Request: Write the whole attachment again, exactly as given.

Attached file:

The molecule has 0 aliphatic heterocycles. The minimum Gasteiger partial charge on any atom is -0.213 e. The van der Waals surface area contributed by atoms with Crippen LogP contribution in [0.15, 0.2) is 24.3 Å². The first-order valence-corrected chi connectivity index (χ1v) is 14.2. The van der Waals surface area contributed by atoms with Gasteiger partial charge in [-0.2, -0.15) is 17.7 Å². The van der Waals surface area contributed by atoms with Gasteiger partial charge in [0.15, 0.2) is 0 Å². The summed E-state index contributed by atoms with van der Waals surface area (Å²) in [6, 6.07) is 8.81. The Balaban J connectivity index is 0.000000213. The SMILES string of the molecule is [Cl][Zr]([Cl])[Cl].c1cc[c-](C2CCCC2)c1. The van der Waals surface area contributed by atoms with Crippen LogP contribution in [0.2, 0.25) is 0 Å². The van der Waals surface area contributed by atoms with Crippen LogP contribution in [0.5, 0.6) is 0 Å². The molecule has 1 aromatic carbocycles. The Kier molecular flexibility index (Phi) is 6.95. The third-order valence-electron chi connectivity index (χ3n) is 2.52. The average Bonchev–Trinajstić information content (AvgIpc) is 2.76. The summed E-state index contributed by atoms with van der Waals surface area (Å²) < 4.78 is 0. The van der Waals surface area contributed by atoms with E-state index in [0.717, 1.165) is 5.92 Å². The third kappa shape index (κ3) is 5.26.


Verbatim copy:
The molecule has 0 aliphatic heterocycles. The minimum Gasteiger partial charge on any atom is -0.213 e. The van der Waals surface area contributed by atoms with Crippen LogP contribution in [0.15, 0.2) is 24.3 Å². The first-order valence-corrected chi connectivity index (χ1v) is 14.2. The van der Waals surface area contributed by atoms with Gasteiger partial charge in [-0.2, -0.15) is 17.7 Å². The van der Waals surface area contributed by atoms with Gasteiger partial charge in [0.15, 0.2) is 0 Å². The summed E-state index contributed by atoms with van der Waals surface area (Å²) in [6, 6.07) is 8.81. The Balaban J connectivity index is 0.000000213. The SMILES string of the molecule is [Cl][Zr]([Cl])[Cl].c1cc[c-](C2CCCC2)c1. The van der Waals surface area contributed by atoms with Crippen LogP contribution in [0.2, 0.25) is 0 Å². The van der Waals surface area contributed by atoms with Crippen LogP contribution in [0.5, 0.6) is 0 Å². The molecule has 1 aromatic carbocycles. The Kier molecular flexibility index (Phi) is 6.95. The third-order valence-electron chi connectivity index (χ3n) is 2.52. The average Bonchev–Trinajstić information content (AvgIpc) is 2.76. The summed E-state index contributed by atoms with van der Waals surface area (Å²) < 4.78 is 0. The van der Waals surface area contributed by atoms with E-state index in [0.717, 1.165) is 5.92 Å². The third kappa shape index (κ3) is 5.26.